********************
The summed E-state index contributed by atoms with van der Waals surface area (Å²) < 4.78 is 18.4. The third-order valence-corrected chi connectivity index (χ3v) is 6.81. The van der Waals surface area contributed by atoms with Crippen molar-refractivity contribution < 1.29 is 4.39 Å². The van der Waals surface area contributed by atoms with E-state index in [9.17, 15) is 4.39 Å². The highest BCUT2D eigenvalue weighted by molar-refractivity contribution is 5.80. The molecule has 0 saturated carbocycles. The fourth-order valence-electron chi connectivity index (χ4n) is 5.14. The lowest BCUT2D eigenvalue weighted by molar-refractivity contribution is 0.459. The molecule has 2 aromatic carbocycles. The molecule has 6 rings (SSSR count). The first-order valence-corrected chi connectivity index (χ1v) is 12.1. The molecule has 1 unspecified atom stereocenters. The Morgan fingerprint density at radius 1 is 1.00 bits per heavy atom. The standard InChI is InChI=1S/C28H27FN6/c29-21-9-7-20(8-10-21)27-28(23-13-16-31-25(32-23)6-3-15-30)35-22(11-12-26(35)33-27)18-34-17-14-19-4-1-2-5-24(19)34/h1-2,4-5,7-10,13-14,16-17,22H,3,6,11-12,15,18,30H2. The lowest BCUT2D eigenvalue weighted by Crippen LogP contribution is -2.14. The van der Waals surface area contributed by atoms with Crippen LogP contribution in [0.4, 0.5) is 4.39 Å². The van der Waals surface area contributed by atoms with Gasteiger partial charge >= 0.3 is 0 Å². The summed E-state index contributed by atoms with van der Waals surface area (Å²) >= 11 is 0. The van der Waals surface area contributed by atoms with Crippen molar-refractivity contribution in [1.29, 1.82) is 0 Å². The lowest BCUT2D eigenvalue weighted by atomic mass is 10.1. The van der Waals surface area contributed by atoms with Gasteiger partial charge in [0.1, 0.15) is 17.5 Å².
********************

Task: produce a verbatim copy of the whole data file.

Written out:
The summed E-state index contributed by atoms with van der Waals surface area (Å²) < 4.78 is 18.4. The third-order valence-corrected chi connectivity index (χ3v) is 6.81. The van der Waals surface area contributed by atoms with Crippen molar-refractivity contribution < 1.29 is 4.39 Å². The van der Waals surface area contributed by atoms with E-state index in [9.17, 15) is 4.39 Å². The highest BCUT2D eigenvalue weighted by molar-refractivity contribution is 5.80. The molecule has 0 saturated carbocycles. The fourth-order valence-electron chi connectivity index (χ4n) is 5.14. The lowest BCUT2D eigenvalue weighted by molar-refractivity contribution is 0.459. The molecule has 2 aromatic carbocycles. The molecule has 6 rings (SSSR count). The first-order valence-corrected chi connectivity index (χ1v) is 12.1. The molecule has 1 unspecified atom stereocenters. The Morgan fingerprint density at radius 1 is 1.00 bits per heavy atom. The standard InChI is InChI=1S/C28H27FN6/c29-21-9-7-20(8-10-21)27-28(23-13-16-31-25(32-23)6-3-15-30)35-22(11-12-26(35)33-27)18-34-17-14-19-4-1-2-5-24(19)34/h1-2,4-5,7-10,13-14,16-17,22H,3,6,11-12,15,18,30H2. The lowest BCUT2D eigenvalue weighted by Crippen LogP contribution is -2.14. The van der Waals surface area contributed by atoms with Crippen LogP contribution in [0.4, 0.5) is 4.39 Å². The van der Waals surface area contributed by atoms with Gasteiger partial charge >= 0.3 is 0 Å². The summed E-state index contributed by atoms with van der Waals surface area (Å²) >= 11 is 0. The van der Waals surface area contributed by atoms with Crippen molar-refractivity contribution in [1.29, 1.82) is 0 Å². The lowest BCUT2D eigenvalue weighted by atomic mass is 10.1. The van der Waals surface area contributed by atoms with Gasteiger partial charge in [0.1, 0.15) is 17.5 Å².